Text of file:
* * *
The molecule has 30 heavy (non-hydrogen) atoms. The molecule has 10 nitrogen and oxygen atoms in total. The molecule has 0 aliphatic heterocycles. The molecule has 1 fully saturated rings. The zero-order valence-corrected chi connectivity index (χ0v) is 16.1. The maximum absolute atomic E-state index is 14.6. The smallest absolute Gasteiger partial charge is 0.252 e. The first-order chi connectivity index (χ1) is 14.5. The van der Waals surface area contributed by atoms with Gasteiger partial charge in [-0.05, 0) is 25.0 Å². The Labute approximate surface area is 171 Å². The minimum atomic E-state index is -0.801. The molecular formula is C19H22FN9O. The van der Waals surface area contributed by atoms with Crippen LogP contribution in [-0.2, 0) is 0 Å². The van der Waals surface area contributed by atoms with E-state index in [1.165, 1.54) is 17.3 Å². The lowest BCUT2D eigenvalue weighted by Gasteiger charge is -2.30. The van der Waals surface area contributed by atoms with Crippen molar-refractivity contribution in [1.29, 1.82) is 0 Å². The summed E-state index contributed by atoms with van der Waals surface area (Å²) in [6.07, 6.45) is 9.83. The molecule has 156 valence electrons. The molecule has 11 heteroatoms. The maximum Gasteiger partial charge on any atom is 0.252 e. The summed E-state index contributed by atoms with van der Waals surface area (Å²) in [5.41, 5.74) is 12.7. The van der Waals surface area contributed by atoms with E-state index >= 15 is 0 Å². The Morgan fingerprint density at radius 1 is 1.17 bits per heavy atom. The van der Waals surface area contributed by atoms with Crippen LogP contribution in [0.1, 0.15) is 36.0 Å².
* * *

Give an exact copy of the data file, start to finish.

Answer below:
The molecule has 30 heavy (non-hydrogen) atoms. The molecule has 10 nitrogen and oxygen atoms in total. The molecule has 0 aliphatic heterocycles. The molecule has 1 fully saturated rings. The zero-order valence-corrected chi connectivity index (χ0v) is 16.1. The maximum absolute atomic E-state index is 14.6. The smallest absolute Gasteiger partial charge is 0.252 e. The first-order chi connectivity index (χ1) is 14.5. The van der Waals surface area contributed by atoms with Gasteiger partial charge in [-0.05, 0) is 25.0 Å². The Labute approximate surface area is 171 Å². The minimum atomic E-state index is -0.801. The molecular formula is C19H22FN9O. The van der Waals surface area contributed by atoms with Crippen LogP contribution in [-0.2, 0) is 0 Å². The van der Waals surface area contributed by atoms with E-state index in [1.165, 1.54) is 17.3 Å². The lowest BCUT2D eigenvalue weighted by Gasteiger charge is -2.30. The van der Waals surface area contributed by atoms with Crippen molar-refractivity contribution in [1.29, 1.82) is 0 Å². The summed E-state index contributed by atoms with van der Waals surface area (Å²) in [6.07, 6.45) is 9.83. The molecule has 156 valence electrons. The molecule has 11 heteroatoms. The maximum Gasteiger partial charge on any atom is 0.252 e. The summed E-state index contributed by atoms with van der Waals surface area (Å²) in [5.41, 5.74) is 12.7. The van der Waals surface area contributed by atoms with E-state index >= 15 is 0 Å². The Morgan fingerprint density at radius 1 is 1.17 bits per heavy atom. The van der Waals surface area contributed by atoms with Crippen LogP contribution in [0.1, 0.15) is 36.0 Å².